With Lollapalooza, there was some controversy. Many people thought the city was irresponsible in allowing the music festival to occur, which had more than 300,000 people in attendance over a four-day period. What are some of the lessons you learned from the city’s rollout of Lollapalooza this year? (For this question, Sengstacke-Rice handed the phone to the Chicago Defender’s executive administrator, Antawn Anderson).

Antawn Anderson: I actually worked with Lolla in a smaller capacity, but just to get an understanding of the event as a whole as well. So we took a lot of elements from Lolla obviously. Lolla followed CDC guidelines for special events for big outdoor events. So we’re following a lot of the same guidelines that Lolla did, which is that in order to get into the “It Takes A Village” festival, you have to be fully vaccinated or have a negative COVID test within the last 72 hours. We also are following the governor’s mask mandate, so you have to wear your mask inside of the festival. 

The only difference [between Lollapalooza and the Bud Billiken Parade] is we have to address a concern in our community, which is that our community is the least vaccinated.  Upon a negative test result, you will be administered into Washington Park, but then we are heavily suggesting that you go ahead and get vaccinated while you’re in the park. There’ll be vaccinations that will be provided by Cook County Health, Chicago Department of Public Health and Walgreens.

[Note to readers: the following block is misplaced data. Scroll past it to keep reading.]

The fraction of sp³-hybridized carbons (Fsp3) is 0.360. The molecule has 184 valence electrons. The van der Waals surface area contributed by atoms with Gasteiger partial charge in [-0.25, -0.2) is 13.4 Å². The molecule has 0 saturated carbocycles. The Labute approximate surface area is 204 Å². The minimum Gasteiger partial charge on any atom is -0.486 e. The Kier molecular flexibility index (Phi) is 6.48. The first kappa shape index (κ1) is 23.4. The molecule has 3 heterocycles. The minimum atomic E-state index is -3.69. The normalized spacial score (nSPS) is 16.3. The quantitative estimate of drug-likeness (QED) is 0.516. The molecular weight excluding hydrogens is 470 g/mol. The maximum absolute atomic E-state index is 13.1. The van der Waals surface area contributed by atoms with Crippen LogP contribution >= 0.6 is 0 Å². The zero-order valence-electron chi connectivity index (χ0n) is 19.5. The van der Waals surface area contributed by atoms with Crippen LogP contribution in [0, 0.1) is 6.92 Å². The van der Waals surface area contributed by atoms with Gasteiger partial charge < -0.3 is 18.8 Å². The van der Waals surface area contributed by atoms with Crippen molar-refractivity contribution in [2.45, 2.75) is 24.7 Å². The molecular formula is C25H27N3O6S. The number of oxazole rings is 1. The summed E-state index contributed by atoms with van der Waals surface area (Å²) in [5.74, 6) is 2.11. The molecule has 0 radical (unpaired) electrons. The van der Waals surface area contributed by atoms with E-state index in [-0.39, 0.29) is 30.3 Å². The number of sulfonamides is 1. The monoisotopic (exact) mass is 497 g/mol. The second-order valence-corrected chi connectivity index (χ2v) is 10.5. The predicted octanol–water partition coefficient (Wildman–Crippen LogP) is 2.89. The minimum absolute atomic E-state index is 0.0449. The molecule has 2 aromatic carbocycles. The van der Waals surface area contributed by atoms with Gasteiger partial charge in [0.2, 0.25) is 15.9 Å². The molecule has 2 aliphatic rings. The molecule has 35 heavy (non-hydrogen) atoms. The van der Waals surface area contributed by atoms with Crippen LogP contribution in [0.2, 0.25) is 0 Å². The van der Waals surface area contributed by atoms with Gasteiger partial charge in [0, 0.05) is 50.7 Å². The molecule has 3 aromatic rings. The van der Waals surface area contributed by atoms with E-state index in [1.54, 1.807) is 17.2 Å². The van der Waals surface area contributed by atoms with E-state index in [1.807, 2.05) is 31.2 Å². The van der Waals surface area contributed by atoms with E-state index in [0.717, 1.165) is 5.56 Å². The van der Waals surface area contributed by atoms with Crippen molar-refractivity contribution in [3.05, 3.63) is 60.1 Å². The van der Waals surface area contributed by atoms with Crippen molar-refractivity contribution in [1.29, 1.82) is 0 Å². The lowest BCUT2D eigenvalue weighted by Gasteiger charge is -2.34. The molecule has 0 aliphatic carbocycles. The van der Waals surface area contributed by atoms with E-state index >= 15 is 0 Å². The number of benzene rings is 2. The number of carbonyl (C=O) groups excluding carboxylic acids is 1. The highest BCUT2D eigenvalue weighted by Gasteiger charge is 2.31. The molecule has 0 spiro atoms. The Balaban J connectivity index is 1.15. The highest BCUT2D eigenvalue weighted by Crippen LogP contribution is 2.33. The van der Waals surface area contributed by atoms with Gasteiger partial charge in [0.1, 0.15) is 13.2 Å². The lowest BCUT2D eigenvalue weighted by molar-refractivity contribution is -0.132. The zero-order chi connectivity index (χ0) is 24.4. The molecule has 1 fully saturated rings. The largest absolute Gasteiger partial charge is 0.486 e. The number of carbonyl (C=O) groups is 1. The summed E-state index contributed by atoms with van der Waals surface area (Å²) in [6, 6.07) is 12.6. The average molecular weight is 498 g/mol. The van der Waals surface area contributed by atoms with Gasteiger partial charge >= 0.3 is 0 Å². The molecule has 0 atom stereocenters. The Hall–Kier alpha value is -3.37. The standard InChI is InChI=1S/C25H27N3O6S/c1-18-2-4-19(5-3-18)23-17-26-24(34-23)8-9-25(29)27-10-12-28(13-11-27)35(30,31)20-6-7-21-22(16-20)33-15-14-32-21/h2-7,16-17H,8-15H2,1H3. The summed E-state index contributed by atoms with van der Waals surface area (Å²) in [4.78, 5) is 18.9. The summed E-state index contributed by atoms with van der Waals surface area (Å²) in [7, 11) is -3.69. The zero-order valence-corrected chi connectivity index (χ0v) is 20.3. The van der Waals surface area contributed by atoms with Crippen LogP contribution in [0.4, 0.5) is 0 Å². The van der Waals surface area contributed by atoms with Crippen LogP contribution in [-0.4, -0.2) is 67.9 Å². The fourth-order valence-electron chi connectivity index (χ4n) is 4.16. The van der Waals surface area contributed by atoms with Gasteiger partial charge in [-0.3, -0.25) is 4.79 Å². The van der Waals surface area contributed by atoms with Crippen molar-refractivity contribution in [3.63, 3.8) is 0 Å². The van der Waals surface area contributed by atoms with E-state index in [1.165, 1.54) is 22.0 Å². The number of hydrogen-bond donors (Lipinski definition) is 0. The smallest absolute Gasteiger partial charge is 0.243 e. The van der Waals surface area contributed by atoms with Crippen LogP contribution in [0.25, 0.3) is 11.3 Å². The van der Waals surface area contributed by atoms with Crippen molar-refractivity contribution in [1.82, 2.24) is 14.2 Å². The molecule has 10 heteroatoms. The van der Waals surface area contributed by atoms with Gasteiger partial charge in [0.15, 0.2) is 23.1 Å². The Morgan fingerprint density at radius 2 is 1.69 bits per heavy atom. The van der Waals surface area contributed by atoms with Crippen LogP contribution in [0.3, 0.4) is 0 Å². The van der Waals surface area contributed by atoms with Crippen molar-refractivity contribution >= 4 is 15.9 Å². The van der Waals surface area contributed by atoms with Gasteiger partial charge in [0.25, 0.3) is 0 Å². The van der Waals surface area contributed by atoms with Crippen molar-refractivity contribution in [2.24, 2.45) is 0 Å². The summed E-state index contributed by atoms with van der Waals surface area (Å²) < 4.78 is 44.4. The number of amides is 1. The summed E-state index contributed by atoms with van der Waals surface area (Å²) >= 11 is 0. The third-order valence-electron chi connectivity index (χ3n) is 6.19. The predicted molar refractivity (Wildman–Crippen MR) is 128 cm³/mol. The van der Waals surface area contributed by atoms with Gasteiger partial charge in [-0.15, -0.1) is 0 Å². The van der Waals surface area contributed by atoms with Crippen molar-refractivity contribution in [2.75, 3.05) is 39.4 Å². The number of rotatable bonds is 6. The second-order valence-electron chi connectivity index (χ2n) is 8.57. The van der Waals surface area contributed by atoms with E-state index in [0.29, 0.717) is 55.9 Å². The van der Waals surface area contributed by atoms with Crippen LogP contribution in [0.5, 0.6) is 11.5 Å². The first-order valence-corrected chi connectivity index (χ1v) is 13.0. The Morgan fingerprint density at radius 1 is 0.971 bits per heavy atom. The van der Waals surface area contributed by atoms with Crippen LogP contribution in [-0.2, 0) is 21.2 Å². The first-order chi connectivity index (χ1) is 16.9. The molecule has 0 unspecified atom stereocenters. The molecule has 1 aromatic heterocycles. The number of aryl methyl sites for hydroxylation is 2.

As far as not being able to get in without vaccination or a negative COVID test, is that a requirement for entry into the Bud Billiken Parade? Or just entry into the “It Takes a Village” festival portion?

Anderson: This is particularly for the festival. For the parade, we can’t mandate that. [The Bud] is an open event and we can’t regulate what happens on an open street. However, we can strongly suggest that all parade participants follow the governor’s mass mandate. Specifically, what we can control is the festival because it’s a controlled area.

Is there anything that you feel people don’t know about the Bud Billiken Parade or anything about it that’s overlooked?

Sengstacke-Rice: We’re not just the parade. We have an organization called the Performing Arts League, where we really support the dance team, the dance community of Chicago, and we help these kids out. It’s thousands of kids, but they also get overlooked because they’re not like your typical summer camp. They have these dance programs where they practice and they get ready for events and showcases. 

[The kids] need resources. They need education. They need scholarships. So we try to do different things and bring our partners together to bridge that gap between the resources we have with the sponsors and [the kids] to make sure that they’re equipped to get through whatever they need. We were able to give away $30,000 in scholarships this year, too. So we are excited about that.

As the great-grandniece of Chicago Defender founder Robert Sengstacke Abbott, what does this tradition alive mean to you?

Sengstacke-Rice: I’m just amazed that I’m the fifth generation of publishers in my family, and then the fourth generation around the parade. It means so much to me because I see how hard they worked to get it here. What really keeps longevity is cultivating the talent and supporting the talent of people like Antawn, for example. I’m a former college professor and he was my student. 

That’s what we have to do. We have to just reach out to the next generation. And that’s what keeps [The Bud] going. That’s what keeps it alive. That’s what I get excited about, is just legacy.

is a freelance contributor for The TRiiBE.